DIGC 202

Man vs. Machine

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All I have ever wanted was a piece of technology that would detect when I was awake and make me a cup of coffee – of course to my exact preferences – each and every morning. And it turns out that it may just be on its way as the Internet of Things (IoT) is a raising phenomena in technology.

The Internet of Things are common physical items that connect to the Internet which enables the item to collect information about the changes in its surroundings and initiate action based on this information (Mitew, 2014).

Lost? So was I until Lupton (2013) explained the use of wearable technologies to track and collect data on a variety of things including exercise, diet, calories burnt, body temperature, brain function, moods, social encounters and the list goes on. These ‘Things’ blur the lines between human and object as they both transgress the boarders originally assigned to them (Mitew, 2014).

And this is concerning as it raises poignant issues such as how do we distinguish ourselves as humans when these sociable technologies are mimicking human behaviour?

But there are positives to have such integrated lives especially as we face an obesity epidemic. Apps have been designed that calorie count (MyFitnessPal), map runs (Nike Run) and improve brain function (Luminosity) as Constantini (2014) states that our bodies are radiating data loudly, continuously, honestly and individually. Why not capture that data and simplify it for an average individual to track and monitor their health? These applications and wearable technologies – such as FitBit – are our speakers and we no longer need qualifications to decipher what our bodies and minds are trying to tell us.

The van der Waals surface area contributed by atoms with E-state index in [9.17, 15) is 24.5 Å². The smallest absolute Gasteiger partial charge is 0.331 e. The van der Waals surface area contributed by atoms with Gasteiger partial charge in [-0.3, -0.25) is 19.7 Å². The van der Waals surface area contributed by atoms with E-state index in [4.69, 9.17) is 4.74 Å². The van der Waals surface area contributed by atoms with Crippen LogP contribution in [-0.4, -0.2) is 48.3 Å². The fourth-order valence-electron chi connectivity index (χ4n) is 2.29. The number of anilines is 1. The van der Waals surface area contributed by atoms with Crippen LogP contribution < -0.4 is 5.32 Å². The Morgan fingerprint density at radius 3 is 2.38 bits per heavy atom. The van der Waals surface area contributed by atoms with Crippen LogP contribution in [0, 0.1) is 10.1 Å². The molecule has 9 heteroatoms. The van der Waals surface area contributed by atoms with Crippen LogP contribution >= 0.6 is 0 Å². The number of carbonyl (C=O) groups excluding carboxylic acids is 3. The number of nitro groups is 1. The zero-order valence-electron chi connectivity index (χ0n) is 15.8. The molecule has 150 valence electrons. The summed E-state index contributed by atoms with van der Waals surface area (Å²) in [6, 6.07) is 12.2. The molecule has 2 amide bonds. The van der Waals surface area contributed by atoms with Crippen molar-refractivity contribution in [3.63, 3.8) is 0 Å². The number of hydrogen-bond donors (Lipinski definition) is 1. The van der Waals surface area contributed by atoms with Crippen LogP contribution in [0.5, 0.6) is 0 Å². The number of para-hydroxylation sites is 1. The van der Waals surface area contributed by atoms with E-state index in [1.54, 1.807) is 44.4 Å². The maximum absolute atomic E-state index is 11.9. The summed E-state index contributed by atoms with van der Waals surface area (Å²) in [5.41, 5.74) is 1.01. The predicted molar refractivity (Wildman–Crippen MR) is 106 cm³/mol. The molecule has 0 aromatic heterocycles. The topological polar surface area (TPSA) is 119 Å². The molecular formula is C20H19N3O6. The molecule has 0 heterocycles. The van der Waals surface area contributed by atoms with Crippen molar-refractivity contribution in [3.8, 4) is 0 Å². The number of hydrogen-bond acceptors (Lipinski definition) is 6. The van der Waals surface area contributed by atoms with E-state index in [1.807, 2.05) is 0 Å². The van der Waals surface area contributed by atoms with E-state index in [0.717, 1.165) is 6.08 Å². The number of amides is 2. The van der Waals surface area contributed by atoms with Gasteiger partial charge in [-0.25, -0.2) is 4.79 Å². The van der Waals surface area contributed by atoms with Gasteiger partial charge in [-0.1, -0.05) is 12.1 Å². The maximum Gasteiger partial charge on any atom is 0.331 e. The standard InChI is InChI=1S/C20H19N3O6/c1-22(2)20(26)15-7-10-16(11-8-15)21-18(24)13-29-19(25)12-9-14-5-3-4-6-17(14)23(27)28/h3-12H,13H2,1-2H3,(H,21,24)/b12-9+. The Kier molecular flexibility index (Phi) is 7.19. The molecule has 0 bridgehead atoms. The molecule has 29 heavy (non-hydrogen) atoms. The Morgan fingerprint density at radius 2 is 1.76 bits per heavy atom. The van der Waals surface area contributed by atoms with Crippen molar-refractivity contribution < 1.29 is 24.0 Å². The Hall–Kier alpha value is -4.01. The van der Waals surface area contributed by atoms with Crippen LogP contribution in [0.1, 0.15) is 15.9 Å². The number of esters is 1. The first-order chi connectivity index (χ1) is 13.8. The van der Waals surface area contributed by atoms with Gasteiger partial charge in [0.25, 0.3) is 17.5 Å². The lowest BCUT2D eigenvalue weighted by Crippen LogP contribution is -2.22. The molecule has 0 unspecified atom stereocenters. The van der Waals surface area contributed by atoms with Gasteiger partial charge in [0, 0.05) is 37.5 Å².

Constantini (2014) continues on to mention an app that enables you to take pictures of your freckles or moles and it will algorithmically tell you whether it has the potential to become cancerous or whether you need to consult a doctor. As someone who has skin that is prone to getting large freckles and a family history of skin cancer, this app is a beneficial addition to the other myriad of ‘health and fitness’ applications swimming around my phone.

The possibilities are endless. After Constantini’s video, there was another that popped up examining a new development which was a wearable device that would detect the early stages of seizures.

The increasingly sociable nature of technologies exemplifies how broad and beneficial the market is. But I feel that there are unexamined negative connotations regarding the constant collection of data as Lupton (2013) alluded to, “sharing data has implications not only for how users view and understand their own bodies but for how other members of the quantified self community view and respond to them”. Is this another avenue for aggregated negative body image? Are we going to over self-diagnose and miss an important symptom?

But what I really want to know is where is my morning coffee when I wake at 7am?

 

 

References:

Constantini, L, 2014, ‘The Quantified Self: How Wearable Sensors Expand Human Potential’, Ted Talks, https://www.youtube.com/watch?v=FESv2CgyJag

Lupton, D, 2013, ‘Understanding the Human Machine’, IEEE Technology and Society Magazine, vol. 32 issue. 4, pp.25 – 30, accessed 23 October, http://ieeexplore.ieee.org/stamp/stamp.jsp?arnumber=6679313

Mitew, T, 2014, ‘The Internet of Things: from networked objects to anticipatory spaces’, University of Wollongong, week 12 lecture, 23 October, http://prezi.com/1lgxfron1kj0/digc202-the-internet-of-things/

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One thought on “Man vs. Machine

  1. great article, this is really a catch 22 for me. i find the concept of being able to tweet my toaster, or talk to my oven really interesting and cool but at the same time i agree with you when you say that you believe it has some negative connotations for our style of living.

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